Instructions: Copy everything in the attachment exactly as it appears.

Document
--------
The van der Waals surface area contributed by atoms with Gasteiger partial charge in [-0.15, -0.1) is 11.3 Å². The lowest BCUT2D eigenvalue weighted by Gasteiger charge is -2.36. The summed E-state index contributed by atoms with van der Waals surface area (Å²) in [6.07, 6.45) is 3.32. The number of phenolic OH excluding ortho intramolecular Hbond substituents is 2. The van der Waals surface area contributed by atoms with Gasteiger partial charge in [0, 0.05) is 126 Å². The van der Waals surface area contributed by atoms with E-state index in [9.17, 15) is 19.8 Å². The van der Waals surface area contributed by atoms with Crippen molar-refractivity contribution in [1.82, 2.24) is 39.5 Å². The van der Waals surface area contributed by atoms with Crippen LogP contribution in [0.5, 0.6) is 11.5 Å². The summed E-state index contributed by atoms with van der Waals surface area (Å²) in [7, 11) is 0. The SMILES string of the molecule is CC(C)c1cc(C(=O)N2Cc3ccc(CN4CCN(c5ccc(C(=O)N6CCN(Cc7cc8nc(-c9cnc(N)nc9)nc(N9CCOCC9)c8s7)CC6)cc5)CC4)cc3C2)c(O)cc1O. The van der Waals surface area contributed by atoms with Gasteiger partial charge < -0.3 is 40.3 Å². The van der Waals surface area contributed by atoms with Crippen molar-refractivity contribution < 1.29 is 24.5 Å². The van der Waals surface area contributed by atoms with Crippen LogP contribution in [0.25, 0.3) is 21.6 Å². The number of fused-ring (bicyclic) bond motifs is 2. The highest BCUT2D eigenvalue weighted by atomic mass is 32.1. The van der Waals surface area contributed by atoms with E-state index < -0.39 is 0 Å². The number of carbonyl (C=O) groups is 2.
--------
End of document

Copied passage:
The van der Waals surface area contributed by atoms with Gasteiger partial charge in [-0.15, -0.1) is 11.3 Å². The lowest BCUT2D eigenvalue weighted by Gasteiger charge is -2.36. The summed E-state index contributed by atoms with van der Waals surface area (Å²) in [6.07, 6.45) is 3.32. The number of phenolic OH excluding ortho intramolecular Hbond substituents is 2. The van der Waals surface area contributed by atoms with Gasteiger partial charge in [0, 0.05) is 126 Å². The van der Waals surface area contributed by atoms with E-state index in [9.17, 15) is 19.8 Å². The van der Waals surface area contributed by atoms with Crippen molar-refractivity contribution in [1.82, 2.24) is 39.5 Å². The van der Waals surface area contributed by atoms with Crippen LogP contribution in [0.5, 0.6) is 11.5 Å². The summed E-state index contributed by atoms with van der Waals surface area (Å²) in [7, 11) is 0. The SMILES string of the molecule is CC(C)c1cc(C(=O)N2Cc3ccc(CN4CCN(c5ccc(C(=O)N6CCN(Cc7cc8nc(-c9cnc(N)nc9)nc(N9CCOCC9)c8s7)CC6)cc5)CC4)cc3C2)c(O)cc1O. The van der Waals surface area contributed by atoms with Gasteiger partial charge < -0.3 is 40.3 Å². The van der Waals surface area contributed by atoms with Crippen molar-refractivity contribution < 1.29 is 24.5 Å². The van der Waals surface area contributed by atoms with Crippen LogP contribution in [0.25, 0.3) is 21.6 Å². The number of fused-ring (bicyclic) bond motifs is 2. The highest BCUT2D eigenvalue weighted by atomic mass is 32.1. The van der Waals surface area contributed by atoms with E-state index < -0.39 is 0 Å². The number of carbonyl (C=O) groups is 2.